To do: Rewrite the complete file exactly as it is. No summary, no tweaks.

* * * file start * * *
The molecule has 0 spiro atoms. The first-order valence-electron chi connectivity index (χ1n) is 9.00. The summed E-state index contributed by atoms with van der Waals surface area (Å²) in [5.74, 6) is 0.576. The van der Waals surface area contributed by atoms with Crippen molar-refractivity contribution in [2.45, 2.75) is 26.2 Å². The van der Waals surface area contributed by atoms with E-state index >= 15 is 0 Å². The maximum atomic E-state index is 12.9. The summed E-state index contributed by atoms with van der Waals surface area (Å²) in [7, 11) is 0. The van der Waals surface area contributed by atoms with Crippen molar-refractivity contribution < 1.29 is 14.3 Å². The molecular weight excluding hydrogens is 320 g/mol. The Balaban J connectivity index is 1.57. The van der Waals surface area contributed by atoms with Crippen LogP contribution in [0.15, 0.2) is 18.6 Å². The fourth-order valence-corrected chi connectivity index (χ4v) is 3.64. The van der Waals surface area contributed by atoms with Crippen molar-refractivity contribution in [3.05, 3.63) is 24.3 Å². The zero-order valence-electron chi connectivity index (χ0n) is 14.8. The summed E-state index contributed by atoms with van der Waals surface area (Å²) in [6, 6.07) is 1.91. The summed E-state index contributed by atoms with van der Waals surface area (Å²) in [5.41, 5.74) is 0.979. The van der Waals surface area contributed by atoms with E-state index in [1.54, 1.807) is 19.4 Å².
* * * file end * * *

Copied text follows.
The molecule has 0 spiro atoms. The first-order valence-electron chi connectivity index (χ1n) is 9.00. The summed E-state index contributed by atoms with van der Waals surface area (Å²) in [5.74, 6) is 0.576. The van der Waals surface area contributed by atoms with Crippen molar-refractivity contribution in [2.45, 2.75) is 26.2 Å². The van der Waals surface area contributed by atoms with E-state index >= 15 is 0 Å². The maximum atomic E-state index is 12.9. The summed E-state index contributed by atoms with van der Waals surface area (Å²) in [7, 11) is 0. The van der Waals surface area contributed by atoms with Crippen molar-refractivity contribution < 1.29 is 14.3 Å². The molecular weight excluding hydrogens is 320 g/mol. The Balaban J connectivity index is 1.57. The van der Waals surface area contributed by atoms with Crippen LogP contribution in [0.15, 0.2) is 18.6 Å². The fourth-order valence-corrected chi connectivity index (χ4v) is 3.64. The van der Waals surface area contributed by atoms with Crippen molar-refractivity contribution in [3.05, 3.63) is 24.3 Å². The zero-order valence-electron chi connectivity index (χ0n) is 14.8. The summed E-state index contributed by atoms with van der Waals surface area (Å²) in [6, 6.07) is 1.91. The summed E-state index contributed by atoms with van der Waals surface area (Å²) in [5.41, 5.74) is 0.979. The van der Waals surface area contributed by atoms with E-state index in [1.54, 1.807) is 19.4 Å².